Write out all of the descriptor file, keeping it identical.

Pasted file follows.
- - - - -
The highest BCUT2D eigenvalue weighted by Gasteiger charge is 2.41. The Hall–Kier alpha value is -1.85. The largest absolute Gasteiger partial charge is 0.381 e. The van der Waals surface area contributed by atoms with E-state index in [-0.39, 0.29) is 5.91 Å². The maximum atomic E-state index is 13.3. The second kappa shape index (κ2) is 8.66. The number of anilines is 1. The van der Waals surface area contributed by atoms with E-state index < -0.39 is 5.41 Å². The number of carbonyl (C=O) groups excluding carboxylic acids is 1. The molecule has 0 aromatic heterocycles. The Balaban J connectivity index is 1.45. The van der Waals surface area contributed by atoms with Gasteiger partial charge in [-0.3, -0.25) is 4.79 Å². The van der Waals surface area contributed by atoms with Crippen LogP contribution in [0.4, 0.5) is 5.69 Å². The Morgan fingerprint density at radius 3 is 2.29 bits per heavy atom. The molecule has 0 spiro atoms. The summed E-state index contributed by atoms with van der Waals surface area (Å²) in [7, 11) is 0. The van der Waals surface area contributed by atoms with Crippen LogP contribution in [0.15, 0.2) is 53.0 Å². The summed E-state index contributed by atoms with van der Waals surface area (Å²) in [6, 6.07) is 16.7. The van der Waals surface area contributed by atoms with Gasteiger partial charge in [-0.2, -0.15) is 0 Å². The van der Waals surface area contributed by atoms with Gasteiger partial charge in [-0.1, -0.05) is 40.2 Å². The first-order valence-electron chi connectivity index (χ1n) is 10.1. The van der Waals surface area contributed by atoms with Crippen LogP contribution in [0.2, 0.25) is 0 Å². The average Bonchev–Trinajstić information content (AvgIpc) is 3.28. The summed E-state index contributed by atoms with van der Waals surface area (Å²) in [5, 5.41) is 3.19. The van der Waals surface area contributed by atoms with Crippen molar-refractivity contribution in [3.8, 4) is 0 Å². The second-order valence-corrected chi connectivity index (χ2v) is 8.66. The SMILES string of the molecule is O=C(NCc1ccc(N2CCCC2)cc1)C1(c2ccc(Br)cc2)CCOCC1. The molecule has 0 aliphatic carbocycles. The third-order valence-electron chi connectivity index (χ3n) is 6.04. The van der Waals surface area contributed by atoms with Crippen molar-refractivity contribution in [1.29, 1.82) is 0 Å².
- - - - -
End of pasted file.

The highest BCUT2D eigenvalue weighted by Gasteiger charge is 2.41. The Hall–Kier alpha value is -1.85. The largest absolute Gasteiger partial charge is 0.381 e. The van der Waals surface area contributed by atoms with E-state index in [-0.39, 0.29) is 5.91 Å². The maximum atomic E-state index is 13.3. The second kappa shape index (κ2) is 8.66. The number of anilines is 1. The van der Waals surface area contributed by atoms with E-state index < -0.39 is 5.41 Å². The number of carbonyl (C=O) groups excluding carboxylic acids is 1. The molecule has 0 aromatic heterocycles. The Balaban J connectivity index is 1.45. The van der Waals surface area contributed by atoms with Gasteiger partial charge in [-0.3, -0.25) is 4.79 Å². The van der Waals surface area contributed by atoms with Crippen LogP contribution in [0.4, 0.5) is 5.69 Å². The Morgan fingerprint density at radius 3 is 2.29 bits per heavy atom. The molecule has 0 spiro atoms. The summed E-state index contributed by atoms with van der Waals surface area (Å²) in [7, 11) is 0. The van der Waals surface area contributed by atoms with Crippen LogP contribution in [0.15, 0.2) is 53.0 Å². The summed E-state index contributed by atoms with van der Waals surface area (Å²) in [6, 6.07) is 16.7. The van der Waals surface area contributed by atoms with Gasteiger partial charge in [-0.2, -0.15) is 0 Å². The van der Waals surface area contributed by atoms with Gasteiger partial charge in [-0.1, -0.05) is 40.2 Å². The first-order valence-electron chi connectivity index (χ1n) is 10.1. The van der Waals surface area contributed by atoms with Crippen LogP contribution in [0.2, 0.25) is 0 Å². The average Bonchev–Trinajstić information content (AvgIpc) is 3.28. The summed E-state index contributed by atoms with van der Waals surface area (Å²) in [5, 5.41) is 3.19. The van der Waals surface area contributed by atoms with Crippen molar-refractivity contribution in [3.8, 4) is 0 Å². The second-order valence-corrected chi connectivity index (χ2v) is 8.66. The SMILES string of the molecule is O=C(NCc1ccc(N2CCCC2)cc1)C1(c2ccc(Br)cc2)CCOCC1. The molecule has 0 aliphatic carbocycles. The third-order valence-electron chi connectivity index (χ3n) is 6.04. The van der Waals surface area contributed by atoms with Crippen molar-refractivity contribution in [1.29, 1.82) is 0 Å².